28Apr22 France AIC 17/23 French operators overflying the ORBB/Baghdad FIR should only be on airways UM860 or UL602/L718 northbound or UM688 southbound, at or above FL320.
18Nov21 Canada AIC 23/23 Canadian operators should not overfly the ORBB/Baghdad FIR below FL320, due to the potential risk from anti- aviation weaponry and military operations.
22Oct21 USA FAA Information Note Iraq US operators can now overfly the ORBB/Baghdad FIR above FL320. KICZ Notam A0036/20 which banned flights at all levels has been cancelled, and the SFAR now applies.
15Jun21 USA FAA Information Note Iraq ORBI/Baghdad airport was targeted by weaponized drones on June 14, for the second time in a week. Local militia continue to show intent to target US interests at airports. This is exposing low level aircraft to risk from rocket and drone activity along with air defence systems.
08Jun21 USA FAA Information Note Iraq Recent rocket and drone attacks on ORBI/Baghdad and a nearby air base. Local militia are showing a renewed intent to target US interests at airports. This is exposing low level aircraft to risk from their activities, along with misidentification or miscalculation by air defence systems.
23Apr21 USA FAA Information Note Iraq More weaponised drones and indirect fire attacks are likely across Iraq, increasing the risk to aviation. At least three rockets were fired at ORBI/Baghdad on Apr 22, which wounded one person. Several more unfired rockets were found stashed on the rooftop of a nearby building which overlooks the airport. Iranian backed militia are thought to be responsible and continue to actively target US interests at airports throughout Iraq.
15Apr21 USA FAA Information Note Iraq Explosive drone attack by militia on US interests at ORER/Erbil Airport on April 14. It is unique as these kinds of attacks usually use less accurate rockets and mortars. It may signify that militia have increasing access to more sophisticated weapons which may pose a new threat to airports throughout Iraq including ORBI/Baghdad.
11Apr20 South Africa Notam FAJA A1491/20 Overflights should be above FL300.
08Jan20 Iraq Notam A0018/20 Iraq issues warning to operators that Iran fired missiles into the ORBB/Baghdad FIR, altitude and trajectory unknown.
Libya
A civil war has been ongoing since 2014. Some progress made in Oct 2020 with the formation of a new government, but Libya remains an active conflict zone with armed clashes between various rival militia groups across the country. There is a high risk to civil aircraft. Libyan airspace (HLLL/Tripoli FIR) should be avoided entirely. Essentially a total flight ban for US and UK operators, and several other countries have warnings in place.

The primary risk is a misident by Libyan air defense systems, or by militia who have threatened to shoot down aircraft operating in western Libya, including HLLM/Tripoli Mitiga airport. Military activity reported over the high-seas which is either operating as OAT or not in control with ATC. Risk remains high across Libya at all flight levels, and avoidance of all airspace and airports is strongly recommended.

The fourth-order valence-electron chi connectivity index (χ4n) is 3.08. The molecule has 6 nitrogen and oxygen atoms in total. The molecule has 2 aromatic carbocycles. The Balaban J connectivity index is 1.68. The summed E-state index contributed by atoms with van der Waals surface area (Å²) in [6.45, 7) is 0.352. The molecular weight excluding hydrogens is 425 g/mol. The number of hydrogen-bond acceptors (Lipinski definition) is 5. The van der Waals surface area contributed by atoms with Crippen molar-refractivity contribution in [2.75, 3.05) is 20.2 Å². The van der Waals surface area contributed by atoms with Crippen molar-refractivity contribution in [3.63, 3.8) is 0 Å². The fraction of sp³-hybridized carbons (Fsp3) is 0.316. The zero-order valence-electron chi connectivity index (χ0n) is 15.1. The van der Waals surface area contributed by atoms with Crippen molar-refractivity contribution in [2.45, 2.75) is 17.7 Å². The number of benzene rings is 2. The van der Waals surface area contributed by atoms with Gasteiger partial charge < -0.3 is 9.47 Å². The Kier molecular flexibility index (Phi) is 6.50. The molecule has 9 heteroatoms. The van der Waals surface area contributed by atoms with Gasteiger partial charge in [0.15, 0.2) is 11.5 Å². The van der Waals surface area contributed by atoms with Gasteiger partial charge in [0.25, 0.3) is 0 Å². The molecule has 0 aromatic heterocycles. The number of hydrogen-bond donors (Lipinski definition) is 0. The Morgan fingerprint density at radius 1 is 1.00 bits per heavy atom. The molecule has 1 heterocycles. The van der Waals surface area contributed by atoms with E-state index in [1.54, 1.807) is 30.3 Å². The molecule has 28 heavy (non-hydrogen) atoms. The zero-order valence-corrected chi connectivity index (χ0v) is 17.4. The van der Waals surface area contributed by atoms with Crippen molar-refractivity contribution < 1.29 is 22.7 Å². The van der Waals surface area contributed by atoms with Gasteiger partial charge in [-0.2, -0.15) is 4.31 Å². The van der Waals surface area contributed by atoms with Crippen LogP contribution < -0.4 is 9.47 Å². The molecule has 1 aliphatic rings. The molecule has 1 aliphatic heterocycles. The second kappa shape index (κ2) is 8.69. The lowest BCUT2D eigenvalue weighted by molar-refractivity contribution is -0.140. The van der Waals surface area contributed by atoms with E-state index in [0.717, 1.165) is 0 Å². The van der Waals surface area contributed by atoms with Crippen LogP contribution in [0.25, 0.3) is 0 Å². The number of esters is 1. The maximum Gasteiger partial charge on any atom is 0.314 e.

The secondary risk is that reliable ATC services cannot be guaranteed. The past few years have seen regular ATS and radar outages across the HLLL FIR airspace, and severe limitations in VHF capability, with operators having to communicate with Malta ATC for guidance.

Read: Libya Airspace Update, Feb 2024 (OPSGROUP article)

Major events:
August 2023: Major evacuation of aircraft from Tripoli due to violent clashes and gunfire at Mitiga airport. Read: Tripoli mass evacuation of aircraft (OPSGROUP article)
July 2023: Italy cancelled its 10-year ban on flights to/from Libya. Aircraft are no longer banned from Italian airports and airspace if they want to fly from Libya.
Aug 2022: Militia air defense forces claimed to have shot down a US drone operating in the vicinity of Benghazi during a period of increased tensions and threats of renewed violence between competing militias vying for control of Tripoli.
June 2022: Failed attempt by militia to enter Tripoli to seize control of government offices, resulting in armed clashes and suspension of flights at HLLM/Mitiga airport.
Jan 2020: Multiple airstrikes targeting HLLM/Mitiga airport. Videos on social media showing planes landing at the airport as shells are falling in the background.
Nov 2019: Militia advancing on the capital, Tripoli, declared a no-fly-zone around the city, threatening to shoot-down civil aircraft attempting to fly to HLLM/Mitiga airport.
2014: HLLT/Tripoli airport closed after clashes between rival militias destroyed most of the airport's facilities. The airport remains closed to this day; most flights operate out of HLLM/Mitiga airport.

21Mar23 USA SFAR 112 US SFAR updated: flights remain prohibited in the HLLL/Tripoli FIR, but are now permitted in the overwater airspace off the north coast of Libya and a tiny portion in the south of the FIR over Chad.
19Apr21 Germany AIC 15/23 German operators should avoid Libyan airspace.
09Apr20 France AIC 17/23 French operators should avoid Libyan airspace.